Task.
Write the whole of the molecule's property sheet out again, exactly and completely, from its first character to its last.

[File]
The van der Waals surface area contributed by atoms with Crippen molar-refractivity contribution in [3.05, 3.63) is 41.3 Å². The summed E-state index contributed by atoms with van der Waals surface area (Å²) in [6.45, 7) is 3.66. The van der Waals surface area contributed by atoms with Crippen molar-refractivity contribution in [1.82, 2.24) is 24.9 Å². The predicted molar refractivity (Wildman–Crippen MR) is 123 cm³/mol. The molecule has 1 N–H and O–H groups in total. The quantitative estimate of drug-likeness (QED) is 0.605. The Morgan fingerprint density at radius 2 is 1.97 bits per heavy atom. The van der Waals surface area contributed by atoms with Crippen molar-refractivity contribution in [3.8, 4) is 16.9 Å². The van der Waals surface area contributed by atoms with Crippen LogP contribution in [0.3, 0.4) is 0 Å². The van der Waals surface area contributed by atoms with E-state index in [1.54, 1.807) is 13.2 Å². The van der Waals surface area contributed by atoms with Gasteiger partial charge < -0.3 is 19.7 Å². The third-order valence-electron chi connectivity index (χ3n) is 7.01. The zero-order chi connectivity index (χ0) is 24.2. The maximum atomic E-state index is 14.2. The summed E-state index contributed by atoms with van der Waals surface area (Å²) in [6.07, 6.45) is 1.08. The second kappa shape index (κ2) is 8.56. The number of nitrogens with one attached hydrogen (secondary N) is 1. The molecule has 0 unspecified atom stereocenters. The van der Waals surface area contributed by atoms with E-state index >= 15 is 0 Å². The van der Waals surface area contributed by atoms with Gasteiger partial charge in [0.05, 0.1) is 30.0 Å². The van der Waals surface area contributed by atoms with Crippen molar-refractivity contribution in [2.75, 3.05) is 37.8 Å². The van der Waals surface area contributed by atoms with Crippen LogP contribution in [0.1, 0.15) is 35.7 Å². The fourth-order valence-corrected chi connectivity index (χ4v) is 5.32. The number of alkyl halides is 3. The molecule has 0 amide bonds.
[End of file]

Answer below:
The van der Waals surface area contributed by atoms with Crippen molar-refractivity contribution in [3.05, 3.63) is 41.3 Å². The summed E-state index contributed by atoms with van der Waals surface area (Å²) in [6.45, 7) is 3.66. The van der Waals surface area contributed by atoms with Crippen molar-refractivity contribution in [1.82, 2.24) is 24.9 Å². The predicted molar refractivity (Wildman–Crippen MR) is 123 cm³/mol. The molecule has 1 N–H and O–H groups in total. The quantitative estimate of drug-likeness (QED) is 0.605. The Morgan fingerprint density at radius 2 is 1.97 bits per heavy atom. The van der Waals surface area contributed by atoms with Crippen molar-refractivity contribution in [3.8, 4) is 16.9 Å². The van der Waals surface area contributed by atoms with Crippen LogP contribution in [0.3, 0.4) is 0 Å². The van der Waals surface area contributed by atoms with E-state index in [1.54, 1.807) is 13.2 Å². The van der Waals surface area contributed by atoms with Gasteiger partial charge < -0.3 is 19.7 Å². The third-order valence-electron chi connectivity index (χ3n) is 7.01. The zero-order chi connectivity index (χ0) is 24.2. The maximum atomic E-state index is 14.2. The summed E-state index contributed by atoms with van der Waals surface area (Å²) in [6.07, 6.45) is 1.08. The second kappa shape index (κ2) is 8.56. The number of nitrogens with one attached hydrogen (secondary N) is 1. The molecule has 0 unspecified atom stereocenters. The van der Waals surface area contributed by atoms with E-state index >= 15 is 0 Å². The van der Waals surface area contributed by atoms with Gasteiger partial charge in [0.05, 0.1) is 30.0 Å². The van der Waals surface area contributed by atoms with Crippen molar-refractivity contribution in [2.75, 3.05) is 37.8 Å². The van der Waals surface area contributed by atoms with Crippen LogP contribution in [0.1, 0.15) is 35.7 Å². The fourth-order valence-corrected chi connectivity index (χ4v) is 5.32. The number of alkyl halides is 3. The molecule has 0 amide bonds.